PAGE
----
Residents of Ukrainian city near Russian border brace for the unknown
By Vitaliy Gnidy
KHARKIV, Ukraine (Reuters) – Residents in Ukraine’s second biggest city Kharkiv said they hoped for the best but would prepare for the worst, as Russia massed tens of thousands of troops near Ukraine’s borders and diplomatic talks failed to produce a breakthrough.
Kharkiv, an industrial city in eastern Ukraine that is home to tank, aircraft and tractor factories, lies 42 km (26 miles) from the Russian border. Ukrainian President Volodymyr Zelenskiy has identified it as a possible target of a Russian attack.
Russia has denied it plans to attack Ukraine but has pressed the West for security guarantees, including a block on Ukraine joining the NATO alliance.
Kharkiv’s mayor, Igor Terekhov, has said the city of 1.4 million will be “calm and collected” and he would not allow anybody to take it. Interviewed this week, some residents said they would stay and fight, others might move.
“I do not have to stay in one place, if anything happens – I can work remotely,” said project manager Daniella Shatokhina.
“I am trying not to think about it. I hope everything will be okay, I hope for the best. It’s better not to panic before time but to decide as it happens, think on my feet.”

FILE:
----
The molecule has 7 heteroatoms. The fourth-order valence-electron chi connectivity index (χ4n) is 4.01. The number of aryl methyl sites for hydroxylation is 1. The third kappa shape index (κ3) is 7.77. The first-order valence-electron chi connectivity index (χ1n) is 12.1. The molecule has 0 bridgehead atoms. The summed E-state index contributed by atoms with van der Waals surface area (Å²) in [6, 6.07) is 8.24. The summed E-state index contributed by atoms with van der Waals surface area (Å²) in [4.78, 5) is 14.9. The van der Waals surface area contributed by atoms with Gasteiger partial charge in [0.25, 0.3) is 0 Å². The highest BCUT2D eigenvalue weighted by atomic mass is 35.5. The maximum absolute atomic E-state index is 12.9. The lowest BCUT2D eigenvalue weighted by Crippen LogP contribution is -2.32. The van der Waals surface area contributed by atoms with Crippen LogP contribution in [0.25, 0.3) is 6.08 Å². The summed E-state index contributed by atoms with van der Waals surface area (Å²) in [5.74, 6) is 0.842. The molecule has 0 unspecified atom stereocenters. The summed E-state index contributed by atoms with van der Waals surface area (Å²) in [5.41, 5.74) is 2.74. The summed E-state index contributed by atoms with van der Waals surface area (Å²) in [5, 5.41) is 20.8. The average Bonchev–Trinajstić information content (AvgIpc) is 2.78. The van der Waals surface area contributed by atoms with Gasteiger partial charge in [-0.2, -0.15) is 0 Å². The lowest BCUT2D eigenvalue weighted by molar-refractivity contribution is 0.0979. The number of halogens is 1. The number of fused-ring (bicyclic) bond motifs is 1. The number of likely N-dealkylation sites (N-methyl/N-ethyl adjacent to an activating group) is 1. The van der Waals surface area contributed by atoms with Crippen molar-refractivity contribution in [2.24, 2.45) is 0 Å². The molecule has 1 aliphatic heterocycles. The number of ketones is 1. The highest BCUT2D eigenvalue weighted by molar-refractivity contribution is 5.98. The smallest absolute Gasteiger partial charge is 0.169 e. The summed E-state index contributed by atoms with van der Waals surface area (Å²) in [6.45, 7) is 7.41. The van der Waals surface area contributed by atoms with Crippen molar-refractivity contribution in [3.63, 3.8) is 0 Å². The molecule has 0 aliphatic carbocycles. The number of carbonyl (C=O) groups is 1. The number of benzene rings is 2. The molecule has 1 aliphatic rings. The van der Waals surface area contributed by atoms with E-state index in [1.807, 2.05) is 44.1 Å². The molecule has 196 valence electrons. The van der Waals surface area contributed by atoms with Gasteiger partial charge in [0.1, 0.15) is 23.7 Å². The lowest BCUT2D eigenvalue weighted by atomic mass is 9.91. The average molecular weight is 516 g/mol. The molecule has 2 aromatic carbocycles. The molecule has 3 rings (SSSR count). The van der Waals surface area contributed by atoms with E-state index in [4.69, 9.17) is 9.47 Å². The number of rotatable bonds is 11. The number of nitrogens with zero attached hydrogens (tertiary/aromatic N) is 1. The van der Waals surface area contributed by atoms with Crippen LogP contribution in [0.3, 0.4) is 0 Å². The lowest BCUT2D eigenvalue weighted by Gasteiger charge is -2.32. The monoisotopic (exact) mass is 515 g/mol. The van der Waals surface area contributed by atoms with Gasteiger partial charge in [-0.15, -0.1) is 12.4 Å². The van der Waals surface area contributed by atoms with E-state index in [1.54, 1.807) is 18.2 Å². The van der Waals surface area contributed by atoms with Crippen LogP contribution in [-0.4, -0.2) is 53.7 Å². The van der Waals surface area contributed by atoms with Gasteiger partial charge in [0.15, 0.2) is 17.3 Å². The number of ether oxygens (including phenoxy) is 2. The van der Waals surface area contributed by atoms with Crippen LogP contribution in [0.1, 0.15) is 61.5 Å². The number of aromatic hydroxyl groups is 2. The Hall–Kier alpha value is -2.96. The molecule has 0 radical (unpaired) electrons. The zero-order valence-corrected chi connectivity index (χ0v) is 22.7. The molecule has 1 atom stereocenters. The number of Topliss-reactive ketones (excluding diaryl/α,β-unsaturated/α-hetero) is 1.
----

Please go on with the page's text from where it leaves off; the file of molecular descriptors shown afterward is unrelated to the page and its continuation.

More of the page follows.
Another resident, assistant brand manager Anya Vergeles, compared the situation to 2014, when Russia seized Ukraine’s Crimea peninsula.
“Nobody thought that this could happen to Crimea. Nobody could imagine that. I do not want to believe it, but we do not know what will happen next,” she said.
Zelenskiy said in an interview published on Friday that an attack on Kharkiv was “feasible”, though a spokesman later said the president was laying out a hypothetical scenario.
The top U.S. and Russian diplomats made no major breakthrough at talks on Ukraine on Friday but agreed to keep talking to try to resolve the crisis.
Sales manager Oleksiy Kormylets said he would not leave Kharkiv whatever happened.
“Run? No. No way! I was born here. I grew up here. I am staying no matter what. And if I have to join the city defence, I’ll do it,” he said.
IT programmer Anton Sergeev thought Russia may be just sabre-rattling, and recalled an unsuccessful attempt by Russian-backed separatist forces to capture the city in 2014.
“They already were ‘welcomed’ here so they have learned it’s better to stay away. Or they will go back home in zinc coffins. And their mothers will cry,” he said.
(Additional reporting by Pavel Polityuk; Editing by Matthias Williams and Frances Kerry)